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Carnitine in red meat increases the risk of cardiovascular diseases
Meat eaters who eat a lot of red meat are more likely to develop cardiovascular problems. The results of a new study now seem to recognize the meat ingredient L-carnitine as part of the problem. Researchers point out that the substance is also sold as a dietary supplement.
Vegetarians are less likely to have a heart attack. The German Nutrition Society recommends that the weekly consumption of meat and sausages should not exceed 300 to 600 grams. At the same time, she advises on low-fat products. Sausages and red meat, especially consumed in large quantities, are considered to be unhealthy. For example, studies suggest the increased risk of cardiovascular diseases. British researchers recently discovered that vegetarians are less likely to have a heart attack, but this could also be explained by their usually healthier lifestyle.
Beef steak dangerous for vessels? The high salt content and contained nitrites and nitrates of sausages should not make their consumption health-promoting, but so far it did not seem to be clear to researchers why, for example, the consumption of a beef steak should have a harmful effect on the vessels. A statement by Robert Koeth from the Cleveland Clinic in Ohio has now presented an explanation in the journal "Nature Medicine". This means that L-carnitine, (a naturally occurring chemical compound that is found in large quantities in red meat) is converted into trimethylamine N-oxide (TMAO) by bacteria living in the intestine. This substance promotes hardening of the arteries. These assumptions are supported by various experiments on mice as well as on humans. TMAO is produced in greater quantities in meat eaters than in vegetarians, since the corresponding microbes are part of the intestinal flora, especially if someone regularly consumes meat, according to the US researchers. This was verified by tests with vegans, vegetarians, regular meat eaters and meat eaters whose intestinal flora had been reduced by antibiotics. For the study, a long-time vegan was also willing to eat a steak so that his subsequently determined blood values contributed to a series of experiments that were as close to life as possible.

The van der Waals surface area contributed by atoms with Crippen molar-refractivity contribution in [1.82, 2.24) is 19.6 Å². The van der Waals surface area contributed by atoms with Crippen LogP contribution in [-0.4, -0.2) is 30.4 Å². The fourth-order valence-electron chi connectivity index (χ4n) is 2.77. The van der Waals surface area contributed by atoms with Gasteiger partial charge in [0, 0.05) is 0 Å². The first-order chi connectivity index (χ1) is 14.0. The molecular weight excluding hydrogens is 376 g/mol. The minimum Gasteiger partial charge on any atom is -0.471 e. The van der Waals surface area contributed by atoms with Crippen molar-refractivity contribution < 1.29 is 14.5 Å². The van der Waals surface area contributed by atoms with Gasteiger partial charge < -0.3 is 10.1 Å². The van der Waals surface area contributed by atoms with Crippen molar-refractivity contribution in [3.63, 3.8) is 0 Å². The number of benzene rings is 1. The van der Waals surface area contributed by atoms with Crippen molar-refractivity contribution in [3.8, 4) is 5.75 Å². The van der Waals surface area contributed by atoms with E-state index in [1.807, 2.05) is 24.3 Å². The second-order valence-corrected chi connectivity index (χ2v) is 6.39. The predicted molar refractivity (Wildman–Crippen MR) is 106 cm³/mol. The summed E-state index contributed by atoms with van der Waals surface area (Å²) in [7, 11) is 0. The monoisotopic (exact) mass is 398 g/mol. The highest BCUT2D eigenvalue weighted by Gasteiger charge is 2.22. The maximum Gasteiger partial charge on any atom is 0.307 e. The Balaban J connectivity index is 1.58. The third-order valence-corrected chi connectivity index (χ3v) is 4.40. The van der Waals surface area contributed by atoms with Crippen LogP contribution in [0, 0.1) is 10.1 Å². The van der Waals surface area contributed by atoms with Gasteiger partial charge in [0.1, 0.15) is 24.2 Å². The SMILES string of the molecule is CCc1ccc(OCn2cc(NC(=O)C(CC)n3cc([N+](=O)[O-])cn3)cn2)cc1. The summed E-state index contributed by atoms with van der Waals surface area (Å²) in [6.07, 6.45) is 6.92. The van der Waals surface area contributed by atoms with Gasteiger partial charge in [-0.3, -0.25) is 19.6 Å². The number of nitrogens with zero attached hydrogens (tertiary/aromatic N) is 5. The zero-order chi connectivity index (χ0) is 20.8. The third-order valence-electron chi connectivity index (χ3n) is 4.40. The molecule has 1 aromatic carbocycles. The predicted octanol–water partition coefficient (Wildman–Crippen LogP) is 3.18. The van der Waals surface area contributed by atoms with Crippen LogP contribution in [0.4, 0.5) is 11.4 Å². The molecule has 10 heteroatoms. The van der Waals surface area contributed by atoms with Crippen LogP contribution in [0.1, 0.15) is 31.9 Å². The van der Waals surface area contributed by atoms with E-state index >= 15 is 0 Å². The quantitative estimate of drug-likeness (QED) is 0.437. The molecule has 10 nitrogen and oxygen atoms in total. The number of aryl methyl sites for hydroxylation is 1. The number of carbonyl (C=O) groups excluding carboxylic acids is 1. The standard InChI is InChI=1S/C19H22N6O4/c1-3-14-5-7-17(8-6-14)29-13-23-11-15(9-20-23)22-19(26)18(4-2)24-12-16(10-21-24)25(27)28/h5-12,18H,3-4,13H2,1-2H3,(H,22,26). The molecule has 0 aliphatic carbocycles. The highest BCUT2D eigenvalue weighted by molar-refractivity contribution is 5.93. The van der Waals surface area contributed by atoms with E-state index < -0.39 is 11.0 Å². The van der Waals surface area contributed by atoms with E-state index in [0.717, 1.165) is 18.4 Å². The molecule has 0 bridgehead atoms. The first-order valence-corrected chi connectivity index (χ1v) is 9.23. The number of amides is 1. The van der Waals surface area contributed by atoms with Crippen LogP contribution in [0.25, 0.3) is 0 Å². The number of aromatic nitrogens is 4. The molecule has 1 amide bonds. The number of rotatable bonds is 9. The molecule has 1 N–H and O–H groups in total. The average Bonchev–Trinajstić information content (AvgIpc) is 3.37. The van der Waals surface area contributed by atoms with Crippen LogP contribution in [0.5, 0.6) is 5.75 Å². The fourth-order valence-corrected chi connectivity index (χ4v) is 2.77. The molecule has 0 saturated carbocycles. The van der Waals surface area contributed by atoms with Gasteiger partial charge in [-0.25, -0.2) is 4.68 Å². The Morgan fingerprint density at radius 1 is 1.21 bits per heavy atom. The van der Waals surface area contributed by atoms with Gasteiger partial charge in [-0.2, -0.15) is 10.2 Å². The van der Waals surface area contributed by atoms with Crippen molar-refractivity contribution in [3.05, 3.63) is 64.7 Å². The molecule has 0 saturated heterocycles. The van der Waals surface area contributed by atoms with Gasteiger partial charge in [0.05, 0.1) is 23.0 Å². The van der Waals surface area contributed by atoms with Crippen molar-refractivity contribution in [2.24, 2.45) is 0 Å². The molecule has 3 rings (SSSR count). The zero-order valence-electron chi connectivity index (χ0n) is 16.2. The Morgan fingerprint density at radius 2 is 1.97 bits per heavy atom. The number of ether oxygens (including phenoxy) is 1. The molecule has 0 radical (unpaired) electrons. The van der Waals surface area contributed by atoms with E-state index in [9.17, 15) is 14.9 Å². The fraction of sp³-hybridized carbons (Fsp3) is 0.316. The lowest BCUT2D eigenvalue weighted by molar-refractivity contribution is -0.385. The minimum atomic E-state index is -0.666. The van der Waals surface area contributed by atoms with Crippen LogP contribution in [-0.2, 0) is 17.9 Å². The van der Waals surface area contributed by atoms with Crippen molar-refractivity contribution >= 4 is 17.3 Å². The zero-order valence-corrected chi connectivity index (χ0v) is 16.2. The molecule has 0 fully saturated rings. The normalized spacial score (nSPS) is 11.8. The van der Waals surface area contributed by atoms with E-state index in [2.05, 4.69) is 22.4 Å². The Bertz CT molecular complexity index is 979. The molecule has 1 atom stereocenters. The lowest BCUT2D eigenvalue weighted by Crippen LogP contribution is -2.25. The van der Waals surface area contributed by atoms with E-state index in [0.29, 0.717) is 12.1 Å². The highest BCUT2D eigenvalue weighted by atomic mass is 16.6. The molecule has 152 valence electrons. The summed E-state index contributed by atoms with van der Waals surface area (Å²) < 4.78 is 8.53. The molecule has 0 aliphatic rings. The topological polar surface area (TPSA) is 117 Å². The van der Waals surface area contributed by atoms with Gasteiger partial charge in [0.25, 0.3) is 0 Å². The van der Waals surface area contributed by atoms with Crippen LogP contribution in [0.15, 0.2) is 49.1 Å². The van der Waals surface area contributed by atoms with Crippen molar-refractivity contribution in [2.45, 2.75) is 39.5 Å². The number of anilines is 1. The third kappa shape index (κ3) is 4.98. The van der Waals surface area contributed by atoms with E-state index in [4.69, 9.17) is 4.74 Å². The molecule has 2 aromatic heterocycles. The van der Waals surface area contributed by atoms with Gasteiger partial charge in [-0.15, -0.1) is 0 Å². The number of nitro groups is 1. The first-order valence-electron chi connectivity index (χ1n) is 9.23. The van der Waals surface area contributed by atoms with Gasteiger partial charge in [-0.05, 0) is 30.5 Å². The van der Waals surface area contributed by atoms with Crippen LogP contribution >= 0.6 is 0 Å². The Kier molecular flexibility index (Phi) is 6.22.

Examine food supplements more closely The human body can produce L-carnitine itself, but it mainly takes it in through food. As a substance that can increase fat burning, carnitine is advertised on the market as a dietary supplement in the form of capsules and powder. Based on the study results, the researchers around Robert Koeth recommended that the safety of such dietary supplements be checked. "Under certain conditions, large amounts of L-carnitine ingested could cause the intestinal flora to produce more TMAO and thus promote atherosclerosis," said the scientists. Nutritionist Brian Ratcliffe (Robert Gordon University), who was not involved in the study, said : "People who take L-carnitine for no medical reason should rethink that". However, the study does not provide complete clarity. For example, TMAO is abundant in sea fish and unlike red meat, fish is not considered harmful to the vessels. (ad)
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